Whyte & Brown, Carnaby Street

The concept hatched in July 2013 and there has been a frenzy of excitement ever since. At Whyte & Brown they offer a menu inspired by free range chicken and eggs and, wow, do they get through a sizeable amount of each… to be precise 5000 eggs and 700 chickens a week! Located at a lovely spacious venue in the charming Kingly Court just off Carnaby Street, it is a popular weekend hang-out.

There are so many poultry possibilities and consequently we feasted on far too much food, eager to try every variety. To start, Crisp Chicken Shards are the ideal naughty nibbles… ultra thin and salty. Croquette balls are exemplary… truly delightful little mouthfuls, filled with shredded chicken, pancetta, lemon béchamel and chives. I could eat them all day. Harissa hot wings are very spicy but had a wonderfully rich flavour in the exotic marinade; served with caramelised orange wedges, coriander, and a minty yoghurt dressing, there is some refuge from the chillified wings.

For mains we followed our waiter’s instruction and tried the W&B Caesar Burger and the Brick Chicken. Neither were as addictively tasty as the starters, but were nonetheless clever chicken-inspired recipes. The burger is made with chicken thigh mince with caramelised onion, parmesan and aromatic seasoning, layered with tomato and presented in a grilled brioche bun. Serious chips are worth ordering on the side, super-skinny handcut and twice cooked for added flavour and extra crispy edges. The mashed potato however was a bit too lumpy for my liking. Brick Chicken is a more traditional dish, the ideal Sunday lunch. Made with the W&B signature seasoning using lemon, thyme, garlic and olive oil. It is crisp skinned and cooked three ways: the marinated breast, the slow-cooked thigh confit, and the 12-hour cooked wing. Served with a generous jug of homemade natural gravy, the meat was tender and juicy though the serving exceeded our eating abilities.

Unable to resist desert, we tried the Brownie and the Eton Mess. The brownie was too dry and uninteresting, the sort of desert that feels like wasted calories. Eton Mess was more of a success, a chaotic pile of fresh berries, broken meringue, lemon posset and, much to my delight, a sprinkling of popping candy on top. This pudding was fun for the palette, texture and flavour-wise.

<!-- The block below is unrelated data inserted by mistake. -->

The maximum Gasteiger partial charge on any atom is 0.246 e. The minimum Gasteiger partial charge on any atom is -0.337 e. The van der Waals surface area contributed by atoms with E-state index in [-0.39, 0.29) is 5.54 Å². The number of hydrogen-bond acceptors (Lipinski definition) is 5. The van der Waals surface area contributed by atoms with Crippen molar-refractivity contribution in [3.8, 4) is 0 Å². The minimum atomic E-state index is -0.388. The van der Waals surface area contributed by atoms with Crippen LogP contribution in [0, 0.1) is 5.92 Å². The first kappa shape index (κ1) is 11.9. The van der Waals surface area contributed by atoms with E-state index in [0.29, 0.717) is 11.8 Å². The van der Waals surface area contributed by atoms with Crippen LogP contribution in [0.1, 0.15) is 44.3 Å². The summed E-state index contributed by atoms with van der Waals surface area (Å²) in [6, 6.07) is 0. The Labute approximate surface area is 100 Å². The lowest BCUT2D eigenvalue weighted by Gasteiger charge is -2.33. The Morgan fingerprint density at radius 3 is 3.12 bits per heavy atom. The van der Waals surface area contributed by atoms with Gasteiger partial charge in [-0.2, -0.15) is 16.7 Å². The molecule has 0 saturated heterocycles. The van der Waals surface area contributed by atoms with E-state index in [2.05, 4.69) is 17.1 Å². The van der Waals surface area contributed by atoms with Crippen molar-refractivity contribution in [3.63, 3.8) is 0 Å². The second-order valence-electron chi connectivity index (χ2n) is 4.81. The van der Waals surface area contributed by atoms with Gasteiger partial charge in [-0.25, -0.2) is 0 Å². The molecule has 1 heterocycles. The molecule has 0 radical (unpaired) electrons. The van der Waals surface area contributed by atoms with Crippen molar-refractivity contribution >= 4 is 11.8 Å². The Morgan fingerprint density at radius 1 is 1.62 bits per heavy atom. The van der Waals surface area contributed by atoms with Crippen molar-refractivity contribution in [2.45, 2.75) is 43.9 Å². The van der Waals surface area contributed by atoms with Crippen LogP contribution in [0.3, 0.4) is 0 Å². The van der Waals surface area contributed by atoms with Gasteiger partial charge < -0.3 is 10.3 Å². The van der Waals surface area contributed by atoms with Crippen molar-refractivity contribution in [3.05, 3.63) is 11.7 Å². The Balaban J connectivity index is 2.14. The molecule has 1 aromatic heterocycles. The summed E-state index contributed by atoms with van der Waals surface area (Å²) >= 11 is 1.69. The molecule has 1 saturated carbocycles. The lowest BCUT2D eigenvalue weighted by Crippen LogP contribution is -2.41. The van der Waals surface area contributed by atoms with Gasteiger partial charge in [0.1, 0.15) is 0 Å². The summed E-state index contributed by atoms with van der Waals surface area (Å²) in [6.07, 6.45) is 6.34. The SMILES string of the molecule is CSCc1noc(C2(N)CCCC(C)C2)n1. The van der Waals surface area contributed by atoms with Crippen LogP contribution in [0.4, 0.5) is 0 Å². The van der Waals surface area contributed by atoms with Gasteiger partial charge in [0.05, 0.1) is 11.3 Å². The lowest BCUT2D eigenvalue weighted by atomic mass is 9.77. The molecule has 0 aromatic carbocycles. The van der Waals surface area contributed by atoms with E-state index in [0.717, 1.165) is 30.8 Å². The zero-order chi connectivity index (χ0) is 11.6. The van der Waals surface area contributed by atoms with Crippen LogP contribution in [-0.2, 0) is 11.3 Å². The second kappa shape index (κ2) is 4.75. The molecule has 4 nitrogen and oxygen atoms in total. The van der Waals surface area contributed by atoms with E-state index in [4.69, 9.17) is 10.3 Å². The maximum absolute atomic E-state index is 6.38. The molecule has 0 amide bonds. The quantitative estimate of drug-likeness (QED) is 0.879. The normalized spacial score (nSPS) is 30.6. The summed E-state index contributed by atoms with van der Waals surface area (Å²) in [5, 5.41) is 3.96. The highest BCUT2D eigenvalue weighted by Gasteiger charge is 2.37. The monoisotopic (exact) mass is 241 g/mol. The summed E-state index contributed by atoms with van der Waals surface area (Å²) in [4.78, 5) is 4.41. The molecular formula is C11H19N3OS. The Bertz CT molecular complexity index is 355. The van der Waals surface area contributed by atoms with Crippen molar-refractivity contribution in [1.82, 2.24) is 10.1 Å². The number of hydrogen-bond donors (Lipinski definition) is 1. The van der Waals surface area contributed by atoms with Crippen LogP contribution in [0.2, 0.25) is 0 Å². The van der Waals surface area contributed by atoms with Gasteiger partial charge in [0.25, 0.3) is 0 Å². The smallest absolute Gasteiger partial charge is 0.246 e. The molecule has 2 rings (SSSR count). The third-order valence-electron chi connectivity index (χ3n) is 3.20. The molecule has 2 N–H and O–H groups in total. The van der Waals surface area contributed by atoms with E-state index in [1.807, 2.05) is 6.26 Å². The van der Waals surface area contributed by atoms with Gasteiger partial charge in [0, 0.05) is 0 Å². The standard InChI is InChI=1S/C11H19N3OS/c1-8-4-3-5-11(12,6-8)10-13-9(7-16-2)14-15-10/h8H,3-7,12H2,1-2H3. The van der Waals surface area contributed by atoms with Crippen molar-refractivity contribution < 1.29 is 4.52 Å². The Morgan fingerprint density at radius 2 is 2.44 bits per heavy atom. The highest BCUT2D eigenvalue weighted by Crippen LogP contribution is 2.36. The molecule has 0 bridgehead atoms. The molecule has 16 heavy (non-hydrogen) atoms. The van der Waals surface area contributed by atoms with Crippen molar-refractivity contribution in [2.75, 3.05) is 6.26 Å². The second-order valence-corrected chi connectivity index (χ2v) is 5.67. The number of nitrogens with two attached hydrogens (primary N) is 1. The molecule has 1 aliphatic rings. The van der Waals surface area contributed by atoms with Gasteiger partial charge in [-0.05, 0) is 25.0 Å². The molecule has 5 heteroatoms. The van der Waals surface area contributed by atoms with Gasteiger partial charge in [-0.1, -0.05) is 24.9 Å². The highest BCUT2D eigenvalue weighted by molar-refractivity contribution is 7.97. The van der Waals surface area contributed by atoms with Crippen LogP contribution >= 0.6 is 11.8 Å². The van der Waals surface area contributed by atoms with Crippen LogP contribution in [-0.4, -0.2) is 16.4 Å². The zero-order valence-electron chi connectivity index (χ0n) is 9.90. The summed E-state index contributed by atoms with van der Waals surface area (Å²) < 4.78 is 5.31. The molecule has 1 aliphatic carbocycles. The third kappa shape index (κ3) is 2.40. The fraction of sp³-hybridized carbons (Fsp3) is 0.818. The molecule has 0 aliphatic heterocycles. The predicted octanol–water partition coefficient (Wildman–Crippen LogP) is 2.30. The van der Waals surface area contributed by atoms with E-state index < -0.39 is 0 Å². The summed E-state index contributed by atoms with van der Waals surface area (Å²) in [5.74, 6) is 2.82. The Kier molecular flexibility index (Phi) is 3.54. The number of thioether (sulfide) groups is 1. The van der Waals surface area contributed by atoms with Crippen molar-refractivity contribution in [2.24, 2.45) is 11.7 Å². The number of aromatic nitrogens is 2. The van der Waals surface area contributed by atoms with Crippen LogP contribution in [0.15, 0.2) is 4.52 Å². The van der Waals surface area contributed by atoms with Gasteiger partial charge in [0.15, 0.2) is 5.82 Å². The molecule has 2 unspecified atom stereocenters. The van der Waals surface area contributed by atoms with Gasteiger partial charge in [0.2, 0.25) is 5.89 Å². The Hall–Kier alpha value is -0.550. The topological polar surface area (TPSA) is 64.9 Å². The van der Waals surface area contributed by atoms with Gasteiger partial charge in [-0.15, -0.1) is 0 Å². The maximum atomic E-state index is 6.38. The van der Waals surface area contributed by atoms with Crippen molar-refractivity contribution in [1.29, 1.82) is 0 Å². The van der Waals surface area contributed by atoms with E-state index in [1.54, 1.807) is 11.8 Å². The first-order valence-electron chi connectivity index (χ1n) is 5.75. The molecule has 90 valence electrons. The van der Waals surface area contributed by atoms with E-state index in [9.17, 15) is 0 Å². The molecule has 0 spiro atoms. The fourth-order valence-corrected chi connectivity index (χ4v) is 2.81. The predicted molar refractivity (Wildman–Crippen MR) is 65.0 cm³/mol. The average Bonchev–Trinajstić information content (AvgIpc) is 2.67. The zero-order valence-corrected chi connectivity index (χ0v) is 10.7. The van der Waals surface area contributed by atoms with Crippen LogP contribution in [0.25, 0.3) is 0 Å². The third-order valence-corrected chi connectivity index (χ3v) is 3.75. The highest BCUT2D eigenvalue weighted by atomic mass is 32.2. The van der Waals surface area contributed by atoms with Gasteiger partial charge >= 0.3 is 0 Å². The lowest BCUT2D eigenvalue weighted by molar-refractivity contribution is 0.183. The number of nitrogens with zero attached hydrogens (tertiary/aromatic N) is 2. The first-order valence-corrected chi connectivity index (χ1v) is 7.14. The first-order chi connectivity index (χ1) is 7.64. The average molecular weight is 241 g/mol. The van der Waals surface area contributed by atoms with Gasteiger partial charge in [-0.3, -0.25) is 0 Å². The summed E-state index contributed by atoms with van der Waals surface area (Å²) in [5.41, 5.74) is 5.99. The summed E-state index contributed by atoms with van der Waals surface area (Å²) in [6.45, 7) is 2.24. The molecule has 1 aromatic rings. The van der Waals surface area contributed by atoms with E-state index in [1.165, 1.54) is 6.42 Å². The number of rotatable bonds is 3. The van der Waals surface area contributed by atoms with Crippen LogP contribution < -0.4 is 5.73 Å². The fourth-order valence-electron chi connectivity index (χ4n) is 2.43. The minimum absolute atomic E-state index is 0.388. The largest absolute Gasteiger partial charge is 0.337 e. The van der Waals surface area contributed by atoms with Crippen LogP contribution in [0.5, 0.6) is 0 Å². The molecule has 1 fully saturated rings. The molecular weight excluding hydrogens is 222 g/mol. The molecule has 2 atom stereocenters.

Long and short refreshing cocktails are available at Whyte & Brown, perfect to accompany a long lazy Sunday lunch. We tried the golden ale based Peachalada and the popular Gin Spring Collins – both were light and well balanced, not interfering with the flavours from the food.

Whyte & Brown does exactly what it sets out to do, offering high quality, organic chicken and egg-inspired dishes with a pinch of creativity. The staff have a genuine enthusiasm for the concept and ensure every diner has a good time. Listen out for the seamless soundtrack, created by the brilliantly talented bespoke music consultants, Music Concierge.

With the recent restaurant trends obsessing over burger and steaks, it’s good to see some passionate poultry producers putting chicken and eggs in the spotlight.

More information and book here: whyteandbrown.com

Hot on the Highstreet Week 98

As it is Easter I thought I would write about one of my favourite chocolate shops on the highstreet.

Rococo was founded in March 1983 by Chantal Coady. With a deep passion for chocolate, she believed there was a need to communicate her enthusiasm for delicious, luxury chocolates and opened a shop on the King’s Road in Chelsea. Born in Tehran, her family settled in South London, and her exotic background comes through in the unique chocolate flavours she creates, including Basil and Persian Lime and Cardamom. Chantal’s inventiveness and taste for the theatrical are evident in the distinctive packaging of her products.

Rococo is luxury chocolate with a firm ethical foundation and uses fairly traded cocoa produced on Chantal’s own farm in Grenada. The farm is a joint venture between Rococo and the Grenada Chocolate Company (GCC) and every Rococo organic bar now includes its Grenada chocolate in the recipe.

For my birthday I received the Superior Seagull Eggs, luxurious salted caramel in delicious chocolate, topped with a sugar shell. Twelve eggs are presented beautifully in a box, perfect for sharing amongst the whole family. Their packaging is quaint and cute with fountain pen drawn illustrations on the pretty blue packaging. A box of Seagull eggs costs £7.50, but are so rich and exquisite they will last you a while, I relished mine and managed to make them last a month!

Rococo has four shops to visit: Motcomb Street, Marylebone High Street, King’s Road and Chester. Each shop is beautiful, with wonderful displays and elaborate presentations of chocolate goodies, each is an emporium of sugary delights.

Or buy online here.